INCHEON, South Korea – The best women in golf believe they deserve better.
From prize money to endorsement deals and media coverage, they believe they are undervalued.
That’s what makes back-to-back weeks in South Korea so exhilarating for players outside Korea. They are getting the red carpet treatment at the KEB Hana Bank Championship, after getting it at last week’s UL International Crown. The rest of the world can’t help but envy the passion Koreans bring to women’s golf.
“When we show up here, they don’t just treat us like we are stars,” Pernilla Lindberg said. “They treat us like we are superstars.”
Lindberg enjoyed extra attention when she arrived to represent Sweden at the UL International Crown at Jack Nicklaus Golf Club in Incheon. She defeated Inbee Park in a playoff at the ANA Inspiration back in the spring.
“Apparently, the Korean announcers for the ANA pronounced my name differently,” Lindberg said. “They were calling me `Lindberry.’ So when I was playing here last week, I could hear people in the gallery saying, `Oh, it’s Lindberry.’”
Lindberg said she received royal treatment when she checked in for the KEB Hana Bank Championship at the Sky 72 Golf Club Ocean Course clubhouse. She knew every LPGA pro from the United States to England, Spain and South Korea was enjoying the same adulation.
“You know that look people have when they see celebrities?” Lindberg said. “That’s the reaction we all get here in the clubhouse.”
American Marina Alex arrived Sunday for the Hana Bank, stopping at the Dream Golf Range in Incheon, billed as the world’s largest circular range. Alex is just a month removed from winning her first LPGA title at the Cambia Portland Classic. She found herself surrounded by seven or eight Korean juniors and their parents.
“They all knew who I was,” Alex said. “They knew I just won in Portland. It seemed like they knew everything about me. I was thinking, `Wow, this is unbelievable.’
“It was so endearing, but it’s not just me. I bet they would recognize any LPGA pro who showed up here. They really love golf here, especially women’s golf, and they follow us. They appreciate our talent.”
Alex was asked if she would expect that kind of reception showing up on a range in the United States.
“Truthfully, nobody would know who I was,” she said. “That’s fine. It’s just really nice how they recognize and appreciate our talent here.”
South Korea’s love of women’s golf makes LPGA pros wistful when they leave. They wonder if the intensity of interest Koreans have in women’s golf will ever be replicated in other parts of the world.
“That’s our dream,” Lindberg said. “If that ever happens, we would feel like we were on the same level as the PGA Tour guys are. We get a taste of that over here.”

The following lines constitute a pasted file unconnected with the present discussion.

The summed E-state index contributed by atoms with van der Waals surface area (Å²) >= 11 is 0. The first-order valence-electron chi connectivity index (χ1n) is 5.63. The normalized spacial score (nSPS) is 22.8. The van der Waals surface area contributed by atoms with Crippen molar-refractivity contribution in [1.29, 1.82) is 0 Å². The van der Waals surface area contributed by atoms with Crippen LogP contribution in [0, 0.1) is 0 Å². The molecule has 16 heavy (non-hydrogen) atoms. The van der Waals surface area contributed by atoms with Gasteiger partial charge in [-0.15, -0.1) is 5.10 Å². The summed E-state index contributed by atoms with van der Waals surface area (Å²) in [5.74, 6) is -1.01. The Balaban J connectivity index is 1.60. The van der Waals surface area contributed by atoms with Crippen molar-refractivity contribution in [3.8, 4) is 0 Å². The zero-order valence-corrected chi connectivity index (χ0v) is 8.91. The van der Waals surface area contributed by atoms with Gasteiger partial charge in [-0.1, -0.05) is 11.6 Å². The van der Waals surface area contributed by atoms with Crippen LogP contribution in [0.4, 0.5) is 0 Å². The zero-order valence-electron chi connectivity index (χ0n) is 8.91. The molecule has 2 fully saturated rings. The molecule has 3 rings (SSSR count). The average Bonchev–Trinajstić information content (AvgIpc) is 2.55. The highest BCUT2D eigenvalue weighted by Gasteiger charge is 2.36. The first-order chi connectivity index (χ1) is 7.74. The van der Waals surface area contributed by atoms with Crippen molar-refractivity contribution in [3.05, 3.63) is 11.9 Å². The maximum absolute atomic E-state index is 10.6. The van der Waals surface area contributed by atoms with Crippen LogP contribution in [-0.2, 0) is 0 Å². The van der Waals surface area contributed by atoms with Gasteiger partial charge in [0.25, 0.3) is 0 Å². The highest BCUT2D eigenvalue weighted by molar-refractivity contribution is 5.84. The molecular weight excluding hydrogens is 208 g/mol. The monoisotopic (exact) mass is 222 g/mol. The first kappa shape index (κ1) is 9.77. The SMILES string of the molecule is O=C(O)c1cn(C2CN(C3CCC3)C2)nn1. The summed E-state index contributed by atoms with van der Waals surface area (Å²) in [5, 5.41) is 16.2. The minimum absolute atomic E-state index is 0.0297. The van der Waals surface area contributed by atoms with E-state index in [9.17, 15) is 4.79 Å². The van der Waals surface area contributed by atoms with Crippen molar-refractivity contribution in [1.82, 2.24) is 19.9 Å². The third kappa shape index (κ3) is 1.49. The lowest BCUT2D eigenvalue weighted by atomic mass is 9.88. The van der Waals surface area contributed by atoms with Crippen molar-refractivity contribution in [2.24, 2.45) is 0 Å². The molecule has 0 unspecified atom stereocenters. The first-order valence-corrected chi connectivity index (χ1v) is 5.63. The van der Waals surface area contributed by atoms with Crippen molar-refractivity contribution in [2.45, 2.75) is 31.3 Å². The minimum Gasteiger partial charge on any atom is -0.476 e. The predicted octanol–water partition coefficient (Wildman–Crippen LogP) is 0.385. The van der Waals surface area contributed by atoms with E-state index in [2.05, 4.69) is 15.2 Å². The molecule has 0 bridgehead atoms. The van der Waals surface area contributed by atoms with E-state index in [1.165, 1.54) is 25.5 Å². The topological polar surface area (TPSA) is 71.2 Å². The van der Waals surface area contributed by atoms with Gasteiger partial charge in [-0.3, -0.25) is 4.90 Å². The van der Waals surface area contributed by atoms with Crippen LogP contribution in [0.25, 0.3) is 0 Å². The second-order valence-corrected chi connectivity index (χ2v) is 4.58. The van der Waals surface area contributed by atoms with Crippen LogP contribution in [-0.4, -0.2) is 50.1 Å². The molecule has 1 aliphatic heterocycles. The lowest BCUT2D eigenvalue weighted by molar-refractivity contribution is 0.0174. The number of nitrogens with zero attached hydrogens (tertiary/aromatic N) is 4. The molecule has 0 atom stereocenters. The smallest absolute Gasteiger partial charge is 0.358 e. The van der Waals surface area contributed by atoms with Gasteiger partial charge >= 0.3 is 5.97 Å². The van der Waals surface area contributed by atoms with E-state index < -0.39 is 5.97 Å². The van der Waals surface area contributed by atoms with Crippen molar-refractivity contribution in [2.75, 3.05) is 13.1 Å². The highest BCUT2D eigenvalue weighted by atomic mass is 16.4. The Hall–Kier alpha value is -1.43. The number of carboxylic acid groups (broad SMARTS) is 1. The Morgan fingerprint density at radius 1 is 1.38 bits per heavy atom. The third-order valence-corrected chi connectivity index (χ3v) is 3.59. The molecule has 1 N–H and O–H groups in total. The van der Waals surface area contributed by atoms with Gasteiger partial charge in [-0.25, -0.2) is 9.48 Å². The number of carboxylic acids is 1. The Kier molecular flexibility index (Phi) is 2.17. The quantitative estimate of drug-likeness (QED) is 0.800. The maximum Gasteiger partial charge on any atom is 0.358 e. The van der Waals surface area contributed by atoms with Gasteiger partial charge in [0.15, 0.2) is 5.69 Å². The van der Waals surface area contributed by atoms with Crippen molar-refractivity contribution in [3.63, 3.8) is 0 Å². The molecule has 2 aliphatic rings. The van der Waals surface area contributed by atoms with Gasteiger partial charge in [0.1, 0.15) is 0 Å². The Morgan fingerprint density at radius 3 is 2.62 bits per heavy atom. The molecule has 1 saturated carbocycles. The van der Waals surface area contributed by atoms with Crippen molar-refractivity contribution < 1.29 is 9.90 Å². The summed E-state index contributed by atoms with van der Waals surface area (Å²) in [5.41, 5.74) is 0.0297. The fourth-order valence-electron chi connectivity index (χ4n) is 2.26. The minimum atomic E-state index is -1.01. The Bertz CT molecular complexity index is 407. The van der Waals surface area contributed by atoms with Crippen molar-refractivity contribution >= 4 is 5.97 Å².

The South Koreans usually get just one shot at seeing the LPGA come through their country, and that intensifies their reactions. They get two chances this year, and they’ll get two regular tour stops beginning next year, with the BMW Group Korea in Buson launching in 2019.
No regular American tour event creates the level of intensity Koreans create. Even the major championships can’t match it. Only the Solheim Cup can.
The LPGA estimated that 38,000 showed up for the Hana Bank Championship’s final round last year. The galleries were also massive the year before, when Se Ri Pak made her farewell tour appearance.
“I wish every tournament was like this,” Brittany Lincicome said.
Mo Martin will never forget the crush to see In Gee Chun last year. Martin watched a woman she estimates was close to 70 years old get down in a three-point football stance and bull rush security.
“She was trying to push through two security guards, just to get In Gee’s attention,” Martin said. “I’ve never seen anything like it. They are fanatics here.”
While players from other countries don’t get that extraordinary level of attention here, they still enjoy intense interest, with Korean fans clamoring for autographs and photos with them.
“We all feel pretty loved here,” Spain’s Azahara Munoz said. “There are a thousand people waiting to get our autographs when we finish playing. When they want their picture with you, it’s kind of funny, how they will actually grab on to you and pull you into the picture.”
American Ryann O’Toole said South Korea is her favorite international tour stop
“It’s amazing how they idolize female athletes,” she said. “You see it, and you wonder, `What’s wrong with the United States and women’s sports back home? Why isn’t it like this?’
“Over here, they appreciate the flow and beauty and grace of women’s sports, a different element that maybe the men lack, with their brute strength and their freaks of nature who hit it a million miles. I think the problem is we are always judged on our looks, more than anything else.”
South Korea’s intensity of interest isn’t just reflected in the massive galleries that turn out for the Hana Bank and turned out for the International Crown. It’s also in TV ratings.
Golf isn’t the national sport in South Korea, but women’s golf is followed more avidly than men’s golf.
The first four LPGA major championships of the year each scored Nielsen TV ratings higher in Korea than any PGA Tour major televised here, according to IMG’s media division.
The ANA Inspiration drew an average audience rating of 37,910 viewers. That was 55 percent higher than the 24,350 viewers the Masters drew a week later.
Even with Tiger Woods in the hunt at The Open and the PGA Championship, more Koreans tuned in to watch each of the women’s majors. In fact, the ANA ratings were almost four times greater than the PGA Championship.
When Ariya Jutanugarn beat South Korea’s Hyo Joo Kim in a playoff at the U.S. Women’s Open, the telecast drew an average audience rating of 33,210 viewers. The men drew a 13,910 viewers rating in the U.S. Open telecast.